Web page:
Sunday, 23 July 2017

Fahrelnissa Zeid at Tate Modern

Every now and then a major art institution puts on an exhibition of someone you've never heard of and you wonder why. Then you see a piece of their work, often the poster advertising the exhibition, and think 'that looks interesting' and you pop along to see what it's all about. Then you wonder how on earth you didn't know about the artist and her work and you do now because you bought the catalogue to pour over the wonderful works in detail and at leisure. That's what happened to me with Fahrelnissa Zeid, a colour master who combined western abstraction with eastern Byzantine and Persian styles and created a world of colour of her own.

She seems to have led an interesting life with training in Istanbul and Paris, marrying into the Iraqi royal family and her husband being posted to London as the Iraqi ambassador. She exhibited in London, Paris and New York, has studios in London and Paris and set up an art school in Amman in her later days. She clearly had privileges most artists don't have but what is fascinating is that painting and creating weren't the hobby of a woman with time on her hands and who could afford indulgences. She was an artist and she had to paint, continuing even after the Iraqi royal family were assassinated and she and her husband began to live a more 'ordinary' life.

She seems to have gone from broadly figurative painting through abstraction and out the other side, back to figurative painting in her final years. Of course, even her figurative paintings were products of her time and show her experimentation as she tried to find her own style. Just look at 'Third Class Passengers' from 1943 with the passengers sitting on gorgeous carpets with people in small groups. It seems almost like a piece of stained glass work with black outlines and that's often how her later abstract works are referred to, as stained glass windows. This painting isn't very big so a lot of delicate work has taken place on the detail of the carpets and rugs to show the mosaic of colour. I suspect this painting would dazzle if the black outlines were removed - that's what controls the colours and the clashes and keeps them in a more normal palette.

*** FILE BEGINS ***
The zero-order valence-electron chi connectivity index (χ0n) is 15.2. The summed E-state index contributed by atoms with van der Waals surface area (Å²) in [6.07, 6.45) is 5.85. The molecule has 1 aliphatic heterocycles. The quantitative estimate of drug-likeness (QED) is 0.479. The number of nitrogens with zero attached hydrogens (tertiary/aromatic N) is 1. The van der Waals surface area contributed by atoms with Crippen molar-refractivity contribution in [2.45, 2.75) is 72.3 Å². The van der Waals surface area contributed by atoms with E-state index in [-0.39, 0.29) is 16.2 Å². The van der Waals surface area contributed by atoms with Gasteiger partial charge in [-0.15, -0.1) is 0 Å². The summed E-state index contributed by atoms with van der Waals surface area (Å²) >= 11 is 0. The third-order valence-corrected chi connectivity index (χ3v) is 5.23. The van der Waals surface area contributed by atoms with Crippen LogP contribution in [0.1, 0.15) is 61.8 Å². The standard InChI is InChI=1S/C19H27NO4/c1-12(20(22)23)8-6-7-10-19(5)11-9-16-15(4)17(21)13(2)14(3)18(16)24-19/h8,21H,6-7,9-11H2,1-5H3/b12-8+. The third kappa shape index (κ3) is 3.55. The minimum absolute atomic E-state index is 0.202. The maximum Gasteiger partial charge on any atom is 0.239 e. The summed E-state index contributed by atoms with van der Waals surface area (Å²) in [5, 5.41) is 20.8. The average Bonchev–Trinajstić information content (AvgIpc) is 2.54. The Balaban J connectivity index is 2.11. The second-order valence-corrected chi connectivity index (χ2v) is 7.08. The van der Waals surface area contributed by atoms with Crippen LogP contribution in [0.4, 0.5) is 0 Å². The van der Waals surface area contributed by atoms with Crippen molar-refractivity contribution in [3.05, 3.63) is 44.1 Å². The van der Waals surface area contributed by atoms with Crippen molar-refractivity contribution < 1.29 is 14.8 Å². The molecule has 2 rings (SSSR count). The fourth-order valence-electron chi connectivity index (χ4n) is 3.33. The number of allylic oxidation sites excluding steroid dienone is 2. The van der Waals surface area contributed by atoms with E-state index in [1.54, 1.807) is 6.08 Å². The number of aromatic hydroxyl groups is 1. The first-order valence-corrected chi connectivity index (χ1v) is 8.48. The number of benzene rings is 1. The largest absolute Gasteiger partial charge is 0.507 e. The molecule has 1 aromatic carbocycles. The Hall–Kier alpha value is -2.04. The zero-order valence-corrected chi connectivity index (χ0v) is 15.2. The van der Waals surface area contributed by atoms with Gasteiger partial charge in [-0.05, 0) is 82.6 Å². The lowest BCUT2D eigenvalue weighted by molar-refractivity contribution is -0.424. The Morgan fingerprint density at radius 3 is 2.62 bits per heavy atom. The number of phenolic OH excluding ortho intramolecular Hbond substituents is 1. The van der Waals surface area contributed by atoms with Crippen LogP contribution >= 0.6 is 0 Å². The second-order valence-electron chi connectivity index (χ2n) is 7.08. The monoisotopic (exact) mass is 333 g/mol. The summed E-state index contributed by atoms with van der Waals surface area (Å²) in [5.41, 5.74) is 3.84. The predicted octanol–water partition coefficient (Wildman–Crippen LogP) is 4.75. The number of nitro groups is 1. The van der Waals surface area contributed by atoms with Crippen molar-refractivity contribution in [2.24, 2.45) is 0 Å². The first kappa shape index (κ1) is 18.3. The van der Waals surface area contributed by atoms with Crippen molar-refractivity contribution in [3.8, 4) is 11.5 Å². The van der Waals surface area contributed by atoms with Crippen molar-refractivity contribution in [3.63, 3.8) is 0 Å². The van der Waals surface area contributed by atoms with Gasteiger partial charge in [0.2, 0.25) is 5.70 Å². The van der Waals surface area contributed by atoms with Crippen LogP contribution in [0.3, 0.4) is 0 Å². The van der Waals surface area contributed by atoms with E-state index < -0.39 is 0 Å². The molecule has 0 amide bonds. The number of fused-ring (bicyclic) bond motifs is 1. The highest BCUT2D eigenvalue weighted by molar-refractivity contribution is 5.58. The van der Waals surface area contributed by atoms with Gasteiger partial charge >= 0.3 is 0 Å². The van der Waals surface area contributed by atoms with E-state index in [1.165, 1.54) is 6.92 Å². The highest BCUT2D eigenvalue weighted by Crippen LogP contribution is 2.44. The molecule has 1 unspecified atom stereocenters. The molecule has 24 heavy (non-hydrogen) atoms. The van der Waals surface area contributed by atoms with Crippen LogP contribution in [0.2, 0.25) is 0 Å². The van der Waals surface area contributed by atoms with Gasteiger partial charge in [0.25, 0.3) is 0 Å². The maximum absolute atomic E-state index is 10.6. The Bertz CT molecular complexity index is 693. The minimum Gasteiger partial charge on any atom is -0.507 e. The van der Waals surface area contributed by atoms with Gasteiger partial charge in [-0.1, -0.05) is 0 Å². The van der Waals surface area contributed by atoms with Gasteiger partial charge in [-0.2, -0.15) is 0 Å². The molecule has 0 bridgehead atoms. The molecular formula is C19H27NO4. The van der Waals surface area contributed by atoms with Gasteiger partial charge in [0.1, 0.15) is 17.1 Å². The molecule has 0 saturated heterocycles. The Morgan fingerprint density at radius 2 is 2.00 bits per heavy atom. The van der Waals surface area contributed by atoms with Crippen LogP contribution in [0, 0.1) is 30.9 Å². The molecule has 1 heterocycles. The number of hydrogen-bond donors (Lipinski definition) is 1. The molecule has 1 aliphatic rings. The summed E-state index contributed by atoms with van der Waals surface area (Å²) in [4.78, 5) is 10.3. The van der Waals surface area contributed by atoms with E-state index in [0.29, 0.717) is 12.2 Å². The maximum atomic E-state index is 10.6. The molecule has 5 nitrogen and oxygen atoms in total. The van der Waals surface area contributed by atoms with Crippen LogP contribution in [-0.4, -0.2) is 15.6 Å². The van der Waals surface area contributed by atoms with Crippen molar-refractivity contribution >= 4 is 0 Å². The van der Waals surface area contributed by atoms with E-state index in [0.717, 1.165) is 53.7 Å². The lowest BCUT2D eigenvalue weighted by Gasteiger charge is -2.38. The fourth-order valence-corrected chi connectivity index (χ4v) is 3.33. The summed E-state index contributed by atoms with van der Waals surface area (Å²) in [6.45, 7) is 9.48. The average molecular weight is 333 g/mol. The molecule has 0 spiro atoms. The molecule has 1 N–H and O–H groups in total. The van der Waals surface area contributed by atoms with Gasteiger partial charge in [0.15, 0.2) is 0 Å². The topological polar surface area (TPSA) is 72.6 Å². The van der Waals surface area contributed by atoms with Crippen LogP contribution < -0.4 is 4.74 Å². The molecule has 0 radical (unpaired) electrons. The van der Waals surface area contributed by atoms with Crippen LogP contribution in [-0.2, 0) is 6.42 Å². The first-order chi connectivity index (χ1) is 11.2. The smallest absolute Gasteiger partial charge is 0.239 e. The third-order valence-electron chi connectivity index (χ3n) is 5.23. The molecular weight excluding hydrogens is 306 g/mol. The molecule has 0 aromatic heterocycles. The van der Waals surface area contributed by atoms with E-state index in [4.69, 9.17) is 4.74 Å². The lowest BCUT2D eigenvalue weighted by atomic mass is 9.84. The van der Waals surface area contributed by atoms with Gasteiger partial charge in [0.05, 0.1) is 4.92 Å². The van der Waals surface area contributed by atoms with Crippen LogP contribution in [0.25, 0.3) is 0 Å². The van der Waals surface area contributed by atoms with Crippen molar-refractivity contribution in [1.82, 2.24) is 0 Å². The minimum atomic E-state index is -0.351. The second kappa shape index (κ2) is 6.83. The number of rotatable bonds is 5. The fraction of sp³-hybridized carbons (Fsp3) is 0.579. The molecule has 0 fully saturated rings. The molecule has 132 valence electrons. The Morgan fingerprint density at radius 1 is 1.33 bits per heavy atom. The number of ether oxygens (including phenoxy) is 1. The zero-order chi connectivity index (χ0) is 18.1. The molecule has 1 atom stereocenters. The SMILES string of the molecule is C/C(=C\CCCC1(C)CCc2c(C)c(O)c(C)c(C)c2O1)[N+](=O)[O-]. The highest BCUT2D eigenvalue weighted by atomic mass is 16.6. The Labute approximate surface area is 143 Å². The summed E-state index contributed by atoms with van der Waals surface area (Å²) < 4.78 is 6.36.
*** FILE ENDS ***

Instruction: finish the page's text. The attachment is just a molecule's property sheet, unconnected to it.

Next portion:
The late '40s and '50s was when Zeid did her most outlandish and colour spectrum-bending works on large canvases with colours placed beside each other to create an amazing sight that made me smile and revel in the colours. It's difficult to imagine some of the colours she uses and creates in the real world but she brought them to us. One of her first paintings after she'd started on her new path was 'Resolved Problems' in 1948, a vision of kaleidoscopic chaos that pulls you into the painting with its swirling, sparkling colours. Every time I look at this painting I see its centre somewhere else in the painting, but never in the centre. Those colours are pulsating and moving round a core of gravity that keeps moving, pulling and rearranging the strange, colourful shapes. It's almost a meditation piece if it wasn't for the movement.

Another painting that has a similar effect is 'The Arena of the Sun' from 1954 when she was still creating these big paintings full of colour and movement.

She gained some inspiration from flying and looking down on the world from a great height and you can see that in some of the paintings. What I can't work out is what was she seeing - but does that matter?

Zeid continued to experiment through the '60s and '70s, developing new approaches to sharing her vision before returning to figurative painting and, in particular, portraits. I was quite taken with her self-portrait from 1980 called 'Someone from the Past' in which she consciously mixed different styles of painting, using her own image to demonstrate that she's a product of different cultures and different traditions, but she is unmistakably herself.

I thoroughly enjoyed this exhibition and, coming from the quite busy Giacometti exhibition in the old Tate Modern building it was quite refreshing to get away from the crowds and have the time and space to just gaze into some of Zeid's paintings. I will be going back to see them again and I hope that next time the exhibition is busier - more people need to see them and learn about her. I'm really pleased that I've discovered her and her art.

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